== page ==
That’s the practical side of the equation. The other part of it pertains to the theoretical underpinnings of our form of government itself.
The federal system of government we have enshrined in the Constitution was formed by sovereign states who agreed to delegate certain powers to the common federal government. The American Revolution was fought by independent British colonies, each with their own royal charter, who later became states upon independence. It is significant that in international affairs a “state” is a sovereign country (we tend to thing of “states” akin to administrative units, but that is not what a state is). Following independence, the states formed a confederation under the Articles of Confederation, but found this arrangement provided too weak of a central government, so they later formed a federal system under the Constitution. There was much debate on both sides on whether the states should adopt the new Constitution (the Federalist and Anti-Federalist papers make fascinating reading as to the Founders’ thoughts on this matter).
Thus, the states – through the U.S. Constitution – decided to delegate certain powers to the new federal government. Those powers not specifically delegated were retained by the states or by the people (clearly spelled out in the 10th Amendment). The Constitution is meant to constrain the federal government while protecting the rights of the states and the people.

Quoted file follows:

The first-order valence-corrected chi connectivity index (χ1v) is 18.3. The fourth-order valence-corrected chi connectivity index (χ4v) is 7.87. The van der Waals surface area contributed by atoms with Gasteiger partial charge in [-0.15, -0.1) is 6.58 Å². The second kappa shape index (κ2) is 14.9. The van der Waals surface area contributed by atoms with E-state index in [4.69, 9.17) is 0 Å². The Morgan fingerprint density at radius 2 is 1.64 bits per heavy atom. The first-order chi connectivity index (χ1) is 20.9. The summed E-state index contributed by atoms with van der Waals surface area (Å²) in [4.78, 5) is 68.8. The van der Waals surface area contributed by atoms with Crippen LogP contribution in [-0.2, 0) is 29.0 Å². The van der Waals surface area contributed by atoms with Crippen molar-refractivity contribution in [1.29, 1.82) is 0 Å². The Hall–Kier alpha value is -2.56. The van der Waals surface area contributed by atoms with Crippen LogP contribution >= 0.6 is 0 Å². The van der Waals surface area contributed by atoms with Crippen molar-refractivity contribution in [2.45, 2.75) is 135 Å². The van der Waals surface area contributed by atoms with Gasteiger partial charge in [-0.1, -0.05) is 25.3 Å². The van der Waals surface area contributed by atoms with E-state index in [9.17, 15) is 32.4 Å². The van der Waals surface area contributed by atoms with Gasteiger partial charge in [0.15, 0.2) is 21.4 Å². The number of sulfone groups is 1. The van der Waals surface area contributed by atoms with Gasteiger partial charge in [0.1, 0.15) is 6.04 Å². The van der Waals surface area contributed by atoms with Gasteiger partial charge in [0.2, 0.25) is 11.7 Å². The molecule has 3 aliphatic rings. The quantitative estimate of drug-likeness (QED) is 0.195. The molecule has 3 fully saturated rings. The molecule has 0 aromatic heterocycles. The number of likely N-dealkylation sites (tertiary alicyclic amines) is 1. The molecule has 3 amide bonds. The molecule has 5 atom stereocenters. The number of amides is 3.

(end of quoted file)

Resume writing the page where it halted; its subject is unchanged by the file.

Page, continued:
Thus, the United States is a “they,” not an “it” (some languages, like French, make this clearer than English – Les États-Unis). The American Civil War served to eliminate some of this distinction, since it led to the rise in the strength of the federal government along with a federal standing army. In addition, the adoption of the 17th Amendment further eroded the power of the states. Eliminating the Electoral College would be the last nail in the coffin of state sovereignty.
The Founders feared a strong central government as well as popular voting. That is why they sought to have checks and balances on the central government through the three branches of government and why they introduced a layer of abstraction between the people and the government, with representatives and various processes of choosing them in the middle. The Founders were students of history and saw the demise of democratic governments (like ancient Athens which descended into tyranny at the hands of the mob) as well as republican governments without enough checks in place (such as the Roman Republic, which eventually led to tyranny due to powerful political families catering to the whims of the mob).
The entire American system of government is thus predicated upon the belief that, in the words of Lord Acton: “Power tends to corrupt, and absolute power corrupts absolutely. Great men are almost always bad men.” The Constitution divides government, dilutes popular influence over it, and ensures that each state gets a say in how the federal government is constituted. One of the last remaining vestiges of state sovereignty with respect to federal elections is the Electoral College. Eliminate it and you eliminate the claim that the federal government has on being a limited government with certain powers delegated to it by the states. It would only then be a matter of time before its legitimacy is called into greater question.